Epistemology can be talked about within two main thinking opposing traditions:

Rationalism and empiricism
The dispute between rationalism and empiricism concerns
the extent to which we are dependent upon sense experience in our effort to gain knowledge.
Rationalists
Rationalists claim that there are significant ways in which our concepts and knowledge are gained independently of sense experience.

Descartes, Leibniz and Espinoza
Empiricists
Empiricists claim that sense experience is the ultimate source of all our concepts and knowledge.

John Locke
George Berkeley
David Hume

Let's take a closer look at how they have thought about this.
Descartes
Leibniz
Espinoza
It is important to mention that these positions cannot be understood solely as being either rationalist or empirical, there are some points of convergence between many of these philosophies; however, they can be positioned within one or the other because of some of their fervent theorisations on human understanding.
These thinkers all share a general view in common which can be understood as empiricist. Let's consider Locke's essay Concerning Human Understanding in which he emphasises his statement that our minds are blank paper, furnished by experience:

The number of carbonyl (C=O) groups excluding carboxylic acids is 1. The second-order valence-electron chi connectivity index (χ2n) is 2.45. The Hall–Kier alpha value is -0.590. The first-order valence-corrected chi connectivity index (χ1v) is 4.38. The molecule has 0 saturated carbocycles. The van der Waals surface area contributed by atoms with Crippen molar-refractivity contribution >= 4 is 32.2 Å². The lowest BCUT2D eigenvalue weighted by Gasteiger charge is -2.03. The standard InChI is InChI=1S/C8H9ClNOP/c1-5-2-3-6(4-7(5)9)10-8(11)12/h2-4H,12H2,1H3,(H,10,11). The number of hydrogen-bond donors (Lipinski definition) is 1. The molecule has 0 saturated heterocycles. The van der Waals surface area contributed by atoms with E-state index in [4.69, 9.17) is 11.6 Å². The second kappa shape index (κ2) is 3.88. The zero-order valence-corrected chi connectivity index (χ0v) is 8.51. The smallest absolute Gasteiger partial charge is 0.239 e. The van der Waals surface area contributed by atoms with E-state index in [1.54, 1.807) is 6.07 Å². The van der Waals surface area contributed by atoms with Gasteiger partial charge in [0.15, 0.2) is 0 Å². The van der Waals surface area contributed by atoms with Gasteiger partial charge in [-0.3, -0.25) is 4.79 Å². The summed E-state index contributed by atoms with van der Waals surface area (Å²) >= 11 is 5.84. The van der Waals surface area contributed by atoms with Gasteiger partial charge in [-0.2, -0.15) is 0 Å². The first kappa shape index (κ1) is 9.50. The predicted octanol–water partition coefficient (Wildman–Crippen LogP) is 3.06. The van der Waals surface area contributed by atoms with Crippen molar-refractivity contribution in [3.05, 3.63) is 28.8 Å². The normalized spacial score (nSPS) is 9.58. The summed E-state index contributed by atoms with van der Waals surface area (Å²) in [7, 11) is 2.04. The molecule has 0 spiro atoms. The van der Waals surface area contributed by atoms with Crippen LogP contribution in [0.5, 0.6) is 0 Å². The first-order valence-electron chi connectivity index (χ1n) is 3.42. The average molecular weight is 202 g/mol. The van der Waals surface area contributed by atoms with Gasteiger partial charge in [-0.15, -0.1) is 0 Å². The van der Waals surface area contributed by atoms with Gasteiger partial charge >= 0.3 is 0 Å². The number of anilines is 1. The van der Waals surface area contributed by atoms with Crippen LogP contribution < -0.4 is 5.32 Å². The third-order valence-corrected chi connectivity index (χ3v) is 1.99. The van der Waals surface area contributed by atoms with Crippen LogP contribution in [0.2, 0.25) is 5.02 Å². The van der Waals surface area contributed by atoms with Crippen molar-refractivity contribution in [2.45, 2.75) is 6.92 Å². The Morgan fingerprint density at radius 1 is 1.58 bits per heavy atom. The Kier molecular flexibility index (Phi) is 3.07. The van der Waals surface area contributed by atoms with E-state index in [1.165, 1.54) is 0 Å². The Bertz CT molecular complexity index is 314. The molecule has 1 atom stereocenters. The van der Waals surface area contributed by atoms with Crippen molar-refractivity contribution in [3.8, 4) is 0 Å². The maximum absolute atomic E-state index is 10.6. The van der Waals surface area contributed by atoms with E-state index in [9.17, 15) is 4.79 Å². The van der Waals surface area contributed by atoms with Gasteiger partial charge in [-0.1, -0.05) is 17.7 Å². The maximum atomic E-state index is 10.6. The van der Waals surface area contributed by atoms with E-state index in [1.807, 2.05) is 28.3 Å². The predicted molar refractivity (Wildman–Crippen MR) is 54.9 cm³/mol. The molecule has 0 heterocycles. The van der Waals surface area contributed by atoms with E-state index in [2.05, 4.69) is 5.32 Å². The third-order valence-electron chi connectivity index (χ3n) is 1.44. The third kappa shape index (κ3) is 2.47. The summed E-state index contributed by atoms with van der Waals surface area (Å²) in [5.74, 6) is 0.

'Our observation, explored either about external sensible objects or about the internal operations of our minds perceived and reflected on by ourselves, is that which supplies our understanding with all the materials of thinking. These two are the fountains of knowledge, from whence all the ideas we have, or can naturally have, do spring'

Compare this with Berkeley's opening statement of The Principles of Human Knowledge:
'It is evident to anyone who takes a survey of the objects of human knowledge, that they are ideas imprinted on the senses'


And finally Hume in his Treatise of Human Nature:
'The first ideas are supposed to be derived from impressions, it remains true that all our simple ideas proceed either mediately or immediately from their corresponding impressions'


(Atherton, 1999: vii)
Atherton, (1999) the Empiricists: Critical Essays on Locke, Berkeley and Hume. New York: Rowman and Littlefield.
(Atherton, 1999: viii)
Atherton, (1999) the Empiricists: Critical Essays on Locke, Berkeley and Hume. New York: Rowman and Littlefield.

(Atherton, 1999: viii)